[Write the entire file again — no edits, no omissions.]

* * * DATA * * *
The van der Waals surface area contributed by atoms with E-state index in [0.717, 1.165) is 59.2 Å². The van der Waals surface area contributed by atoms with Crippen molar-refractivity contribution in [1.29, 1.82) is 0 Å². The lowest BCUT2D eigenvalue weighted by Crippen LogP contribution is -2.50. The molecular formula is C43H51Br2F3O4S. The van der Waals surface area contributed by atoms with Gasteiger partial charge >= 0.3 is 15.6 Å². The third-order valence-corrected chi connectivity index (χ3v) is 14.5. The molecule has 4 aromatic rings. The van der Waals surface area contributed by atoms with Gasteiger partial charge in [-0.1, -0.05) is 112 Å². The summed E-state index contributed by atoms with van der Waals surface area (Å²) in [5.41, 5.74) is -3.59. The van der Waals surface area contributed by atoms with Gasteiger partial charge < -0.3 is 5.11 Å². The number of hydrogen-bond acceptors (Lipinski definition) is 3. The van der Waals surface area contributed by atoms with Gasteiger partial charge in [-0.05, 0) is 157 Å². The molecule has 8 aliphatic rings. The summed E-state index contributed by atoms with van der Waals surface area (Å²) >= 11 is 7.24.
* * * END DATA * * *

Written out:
The van der Waals surface area contributed by atoms with E-state index in [0.717, 1.165) is 59.2 Å². The van der Waals surface area contributed by atoms with Crippen molar-refractivity contribution in [1.29, 1.82) is 0 Å². The lowest BCUT2D eigenvalue weighted by Crippen LogP contribution is -2.50. The molecular formula is C43H51Br2F3O4S. The van der Waals surface area contributed by atoms with Gasteiger partial charge >= 0.3 is 15.6 Å². The third-order valence-corrected chi connectivity index (χ3v) is 14.5. The molecule has 4 aromatic rings. The van der Waals surface area contributed by atoms with Gasteiger partial charge in [-0.1, -0.05) is 112 Å². The summed E-state index contributed by atoms with van der Waals surface area (Å²) in [5.41, 5.74) is -3.59. The van der Waals surface area contributed by atoms with Gasteiger partial charge < -0.3 is 5.11 Å². The number of hydrogen-bond acceptors (Lipinski definition) is 3. The van der Waals surface area contributed by atoms with Gasteiger partial charge in [-0.05, 0) is 157 Å². The molecule has 8 aliphatic rings. The summed E-state index contributed by atoms with van der Waals surface area (Å²) >= 11 is 7.24.